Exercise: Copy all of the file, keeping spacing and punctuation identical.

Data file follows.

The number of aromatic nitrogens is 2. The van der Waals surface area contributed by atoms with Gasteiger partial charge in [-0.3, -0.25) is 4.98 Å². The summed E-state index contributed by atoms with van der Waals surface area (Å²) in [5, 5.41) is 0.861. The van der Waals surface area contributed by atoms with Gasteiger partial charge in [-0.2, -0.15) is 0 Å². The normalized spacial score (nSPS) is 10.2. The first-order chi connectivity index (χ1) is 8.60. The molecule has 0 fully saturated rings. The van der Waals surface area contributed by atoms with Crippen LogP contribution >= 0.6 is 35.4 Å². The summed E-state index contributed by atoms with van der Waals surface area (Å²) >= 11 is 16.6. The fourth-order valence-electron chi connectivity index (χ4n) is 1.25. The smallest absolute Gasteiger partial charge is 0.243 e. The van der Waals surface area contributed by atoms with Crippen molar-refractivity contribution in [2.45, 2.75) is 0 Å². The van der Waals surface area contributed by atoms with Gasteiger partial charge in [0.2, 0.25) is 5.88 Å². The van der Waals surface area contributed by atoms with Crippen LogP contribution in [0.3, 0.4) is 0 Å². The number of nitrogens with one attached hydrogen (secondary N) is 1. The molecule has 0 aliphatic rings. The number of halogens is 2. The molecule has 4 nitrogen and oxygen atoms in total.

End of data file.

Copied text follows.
The number of aromatic nitrogens is 2. The van der Waals surface area contributed by atoms with Gasteiger partial charge in [-0.3, -0.25) is 4.98 Å². The summed E-state index contributed by atoms with van der Waals surface area (Å²) in [5, 5.41) is 0.861. The van der Waals surface area contributed by atoms with Gasteiger partial charge in [-0.2, -0.15) is 0 Å². The normalized spacial score (nSPS) is 10.2. The first-order chi connectivity index (χ1) is 8.60. The molecule has 0 fully saturated rings. The van der Waals surface area contributed by atoms with Crippen LogP contribution >= 0.6 is 35.4 Å². The summed E-state index contributed by atoms with van der Waals surface area (Å²) >= 11 is 16.6. The fourth-order valence-electron chi connectivity index (χ4n) is 1.25. The smallest absolute Gasteiger partial charge is 0.243 e. The van der Waals surface area contributed by atoms with Crippen molar-refractivity contribution in [2.45, 2.75) is 0 Å². The van der Waals surface area contributed by atoms with Gasteiger partial charge in [0.2, 0.25) is 5.88 Å². The van der Waals surface area contributed by atoms with Crippen LogP contribution in [0.3, 0.4) is 0 Å². The number of nitrogens with one attached hydrogen (secondary N) is 1. The molecule has 0 aliphatic rings. The number of halogens is 2. The molecule has 4 nitrogen and oxygen atoms in total.